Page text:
White House

Dan Coats leaving post as Director of National Intelligence

Trump says he will appoint Texas Republican Rep. John Ratcliffe as Coats’ replacement

Director of National Intelligence Dan Coats will be leaving his position. (Bill Clark/CQ Roll Call file photo)

Dan Coats is leaving the post as Director of National Intelligence on August 15, President Donald Trump announced Sunday.

“I would like to thank Dan for his great service to our Country. The Acting Director will be named shortly,” Trump tweeted.

Rep. John Ratcliffe, a Texas Republican who serves on the House Intelligence Committee but has less experience than Coats or previous national intelligence directors in that role, is Trump’s choice to be nominated to be the next DNI.

“I am pleased to announce that highly respected Congressman John Ratcliffe of Texas will be nominated by me to be the Director of National Intelligence,” Trump tweeted. “A former U.S. Attorney, John will lead and inspire greatness for the Country he loves.”

Multiple reports said  Trump had been talking up Ratcliffe as a possible replacement for Coats in recent weeks, and the announcement of his pending departure came as no surprise.

Coats, a former senator from Indiana and ambassador to Germany, was long viewed as a steady hand, particularly by Republican senators concerned about the Trump administration’s foreign policy. He served on the Intelligence Committee during his time in the Senate and had good professional relationships with members of both parties.

Senate Majority Leader Mitch McConnell, R-Ky., praised Coats in a statement. “The U.S. intelligence community works best when it is led by professionals who protect its work from political or analytical bias and who deliver unvarnished hard truths to political leaders in both the executive and legislative branches. Very often the news these briefings bring is unpleasant, but it is essential that we be confronted with the facts. Dan Coats was such a leader,” he said.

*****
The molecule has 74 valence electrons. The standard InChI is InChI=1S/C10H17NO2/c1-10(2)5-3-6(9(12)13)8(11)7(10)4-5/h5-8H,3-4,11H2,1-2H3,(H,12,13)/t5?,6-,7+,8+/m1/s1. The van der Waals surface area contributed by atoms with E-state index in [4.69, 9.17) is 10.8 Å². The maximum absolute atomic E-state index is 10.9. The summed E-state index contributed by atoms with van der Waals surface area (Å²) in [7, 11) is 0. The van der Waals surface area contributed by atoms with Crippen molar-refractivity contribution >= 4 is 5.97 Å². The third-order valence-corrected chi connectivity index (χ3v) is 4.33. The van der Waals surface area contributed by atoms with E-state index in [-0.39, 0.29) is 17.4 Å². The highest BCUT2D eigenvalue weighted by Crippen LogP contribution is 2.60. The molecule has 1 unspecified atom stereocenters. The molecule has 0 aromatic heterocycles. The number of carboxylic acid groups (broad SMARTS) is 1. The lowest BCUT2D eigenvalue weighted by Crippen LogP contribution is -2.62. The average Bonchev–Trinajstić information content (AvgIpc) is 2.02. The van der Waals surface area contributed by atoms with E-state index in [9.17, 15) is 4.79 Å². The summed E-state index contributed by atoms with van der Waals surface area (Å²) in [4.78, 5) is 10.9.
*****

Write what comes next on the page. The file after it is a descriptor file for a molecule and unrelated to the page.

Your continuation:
Senate retiree turned intel chief

When Coats announced his plan to not seek re-election to his Senate seat, it was expected that he would retire from government service after a decades-long career that included two separate stints as an Indiana senator, but following Trump’s victory in 2016, Coats was approached about the DNI job.

Coats’ confirmation vote in March of 2017 was among the least contentious for a Trump cabinet-level official, with his former colleagues voting to confirm him, 85-12.

As intelligence chief, Coats seemed to pick his spots to make public displays of disagreement with the president and others in the administration. He took steps to ensure the U.S. intelligence community was working against Russian malfeasance even as Trump was striking a much more conciliatory tone.

Perhaps one of the most remarkable moments in Coats’ tenure came in a July 2018 interview at the Aspen Security Forum.

Coats was informed on stage by Andrea Mitchell of NBC News that a White House tweet had just announced a meeting in Washington with Russian President Vladimir Putin. "Say that again?" Coats replied after a pause, and laughed.

Coats was informed on stage by Andrea Mitchell of NBC News that a White House tweet announced a meeting in Washington with Russian President Vladimir Putin that the DNI was not aware of.

That wasn’t the only thing about which the well-respected Coats was unaware ⁠— he also admitted he did not know much about the details of the first summit between Trump and Putin in Helsinki, Finland.

“I don’t know what happened in that meeting. I think as time goes by and President has already mentioned some things that happened in that meeting, I think we will learn more. But that is the president’s prerogative,” Coats said. “He had asked me how that ought to be conducted. I would have suggested a different way. But that’s not my role. That’s not my job. So, it is what it is.”

Ratcliffe, now in his third term in Congress, may face questions about his qualifications for the DNI job. He joined the Intelligence panel in January and ranks last among the nine Republicans on it. He did, however, lead a Homeland Security subcommittee on cybersecurity when Republicans controlled the chamber during his first two terms.

While his Texas seat is safely in the GOP column, Ratcliffe’s potential departure from Congress will also open up another role, as he has served as the ranking member of the House Ethics Committee’s inquiry into the conduct of California Republican Rep. Duncan D. Hunter.

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